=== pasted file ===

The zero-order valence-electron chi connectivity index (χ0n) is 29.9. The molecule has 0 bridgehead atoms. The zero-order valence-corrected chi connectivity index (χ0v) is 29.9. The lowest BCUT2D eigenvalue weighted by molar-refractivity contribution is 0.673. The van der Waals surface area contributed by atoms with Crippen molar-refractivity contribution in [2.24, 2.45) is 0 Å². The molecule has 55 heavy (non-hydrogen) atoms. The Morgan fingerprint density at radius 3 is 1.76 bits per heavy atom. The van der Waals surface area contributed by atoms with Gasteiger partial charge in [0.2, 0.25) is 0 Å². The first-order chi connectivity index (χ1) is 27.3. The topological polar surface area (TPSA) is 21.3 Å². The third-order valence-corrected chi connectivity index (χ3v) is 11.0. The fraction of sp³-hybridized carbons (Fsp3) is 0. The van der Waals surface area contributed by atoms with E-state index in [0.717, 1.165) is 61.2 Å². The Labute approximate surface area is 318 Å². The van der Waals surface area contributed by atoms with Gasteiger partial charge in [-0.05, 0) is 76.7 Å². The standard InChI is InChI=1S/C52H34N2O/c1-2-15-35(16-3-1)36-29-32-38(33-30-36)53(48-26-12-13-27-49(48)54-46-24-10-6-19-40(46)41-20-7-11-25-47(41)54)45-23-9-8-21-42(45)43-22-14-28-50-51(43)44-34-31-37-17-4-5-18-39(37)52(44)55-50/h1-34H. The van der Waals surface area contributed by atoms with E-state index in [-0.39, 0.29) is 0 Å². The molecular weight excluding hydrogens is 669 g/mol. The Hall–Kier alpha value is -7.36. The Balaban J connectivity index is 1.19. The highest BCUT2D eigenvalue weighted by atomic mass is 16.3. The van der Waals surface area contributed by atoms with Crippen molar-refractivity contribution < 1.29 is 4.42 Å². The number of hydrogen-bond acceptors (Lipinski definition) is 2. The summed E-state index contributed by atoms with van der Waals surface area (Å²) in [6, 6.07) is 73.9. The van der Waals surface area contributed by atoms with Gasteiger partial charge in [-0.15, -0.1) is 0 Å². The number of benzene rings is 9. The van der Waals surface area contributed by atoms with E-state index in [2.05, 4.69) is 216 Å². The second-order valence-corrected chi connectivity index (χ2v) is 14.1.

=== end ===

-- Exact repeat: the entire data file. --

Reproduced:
The zero-order valence-electron chi connectivity index (χ0n) is 29.9. The molecule has 0 bridgehead atoms. The zero-order valence-corrected chi connectivity index (χ0v) is 29.9. The lowest BCUT2D eigenvalue weighted by molar-refractivity contribution is 0.673. The van der Waals surface area contributed by atoms with Crippen molar-refractivity contribution in [2.24, 2.45) is 0 Å². The molecule has 55 heavy (non-hydrogen) atoms. The Morgan fingerprint density at radius 3 is 1.76 bits per heavy atom. The van der Waals surface area contributed by atoms with Gasteiger partial charge in [0.2, 0.25) is 0 Å². The first-order chi connectivity index (χ1) is 27.3. The topological polar surface area (TPSA) is 21.3 Å². The third-order valence-corrected chi connectivity index (χ3v) is 11.0. The fraction of sp³-hybridized carbons (Fsp3) is 0. The van der Waals surface area contributed by atoms with E-state index in [0.717, 1.165) is 61.2 Å². The Labute approximate surface area is 318 Å². The van der Waals surface area contributed by atoms with Gasteiger partial charge in [-0.05, 0) is 76.7 Å². The standard InChI is InChI=1S/C52H34N2O/c1-2-15-35(16-3-1)36-29-32-38(33-30-36)53(48-26-12-13-27-49(48)54-46-24-10-6-19-40(46)41-20-7-11-25-47(41)54)45-23-9-8-21-42(45)43-22-14-28-50-51(43)44-34-31-37-17-4-5-18-39(37)52(44)55-50/h1-34H. The van der Waals surface area contributed by atoms with E-state index in [-0.39, 0.29) is 0 Å². The molecular weight excluding hydrogens is 669 g/mol. The Hall–Kier alpha value is -7.36. The Balaban J connectivity index is 1.19. The highest BCUT2D eigenvalue weighted by atomic mass is 16.3. The van der Waals surface area contributed by atoms with Crippen molar-refractivity contribution < 1.29 is 4.42 Å². The number of hydrogen-bond acceptors (Lipinski definition) is 2. The summed E-state index contributed by atoms with van der Waals surface area (Å²) in [6, 6.07) is 73.9. The van der Waals surface area contributed by atoms with Gasteiger partial charge in [-0.15, -0.1) is 0 Å². The number of benzene rings is 9. The van der Waals surface area contributed by atoms with E-state index in [2.05, 4.69) is 216 Å². The second-order valence-corrected chi connectivity index (χ2v) is 14.1.